David's aggressive nature led him to the biggest trade in Predators' history on June 29, 2016, sending captain Shea Weber to Montreal for P.K. Subban. That was perhaps the biggest one-for-one deal in NHL annals. He traded away No. 1 goaltender Mike Dunham in December of 2002, knowing that Tomas Vokoun could do the job. His trade for Steve Sullivan from Chicago in 2004 helped put the Predators into the postseason for the first time in club history. His deadline day move with the Washington Capitals in 2013 sent Martin Erat away for the extremely gifted Filip Forsberg, who was just a prospect at the time. This season's team may turn out to be the best ever in Nashville and seems poised to make the playoffs for the 11th time.

The National Hockey League has been around for more than 100 years now. Almost 200 men have served as General Managers in the League in that time frame. Some of them have had dynastic reigns: Frank Selke with Montreal and Toronto and Sam Pollock in Montreal. There are many accomplished men who have had teams that were almost always competitive: Detroit's Jack Adams, Toronto's Conn Smythe - who served as the Maple Leafs' principal owner, giving him great power as General Manager, to be certain. In more modern times, Boston's Harry Sinden and Glen Sather, of the Edmonton Oilers and New York Rangers have stood out as well.

The job has changed greatly over the years, and David has evolved along with it, both on and off the ice. The implementation of the salary cap in 2005 has complicated the GM's task. To assemble an NHL team today involves coordinating world-wide scouting efforts. Take a look at the rosters of NHL teams today, if you don't believe me. There is constant evaluation and re-evaluation as a player goes through his career. When a player is drafted, the job is not done. That player must be developed, either by staying a while longer with his amateur team in North America or Europe, or in the minor leagues, as the Predators have done since their start with the Milwaukee Admirals. That player may become a part of the drafting team, or perhaps an asset who may be dealt to improve the team.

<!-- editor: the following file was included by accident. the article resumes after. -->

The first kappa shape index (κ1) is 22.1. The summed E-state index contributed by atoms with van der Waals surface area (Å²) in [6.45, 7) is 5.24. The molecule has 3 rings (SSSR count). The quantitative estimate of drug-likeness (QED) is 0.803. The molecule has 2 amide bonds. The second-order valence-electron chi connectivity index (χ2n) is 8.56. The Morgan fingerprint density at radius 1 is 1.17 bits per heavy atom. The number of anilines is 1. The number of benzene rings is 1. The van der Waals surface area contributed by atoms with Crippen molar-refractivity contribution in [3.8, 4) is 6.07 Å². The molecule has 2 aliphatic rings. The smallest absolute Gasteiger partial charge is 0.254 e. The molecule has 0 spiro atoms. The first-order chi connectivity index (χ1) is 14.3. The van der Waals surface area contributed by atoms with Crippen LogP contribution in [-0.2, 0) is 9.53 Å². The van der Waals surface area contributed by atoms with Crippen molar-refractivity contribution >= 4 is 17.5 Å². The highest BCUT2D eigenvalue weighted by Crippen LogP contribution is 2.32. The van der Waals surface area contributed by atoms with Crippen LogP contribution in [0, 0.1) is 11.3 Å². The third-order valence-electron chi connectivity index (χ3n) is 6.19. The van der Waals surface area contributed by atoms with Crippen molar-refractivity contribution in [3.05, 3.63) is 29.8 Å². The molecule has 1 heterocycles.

You can tell how much attention David pays to that aspect of the team from this chat after the Predators' third season:

The general managers serve as the conscience and guardians of the game, working individually and together to improve and grow the game through rule changes and enhancements. All the while, their first priority is to maximize the chances of their individual teams; drafting, developing and acquiring players to form clubs capable of competing for the ultimate prize, the Stanley Cup.

David has been the architect of the Predators from their inception to becoming the 2017 Western Conference Champions. He's received many honors, including the Lester Patrick Award for contributions to hockey in the United States, four times a finalist for GM of the Year and the GM of the Year Award winner in 2017, GM of the 2014 U.S. Olympic Team and a long-standing member of the U.S. National Team selection group.

He is the only GM in NHL history to lead two teams to 500 wins or more (594 with Washington and now 726 with the Predators). Now I take you back to the theme introduced earlier: David Poile was born to be an National Hockey League General Manager. Thursday night's 4-2 victory in Edmonton, where his dad was with the WHL's Flyers, helped David to surpass the total of 1,319 regular-season wins compiled by Glen Sather in Edmonton and New York. This is a record that should stand the test of time!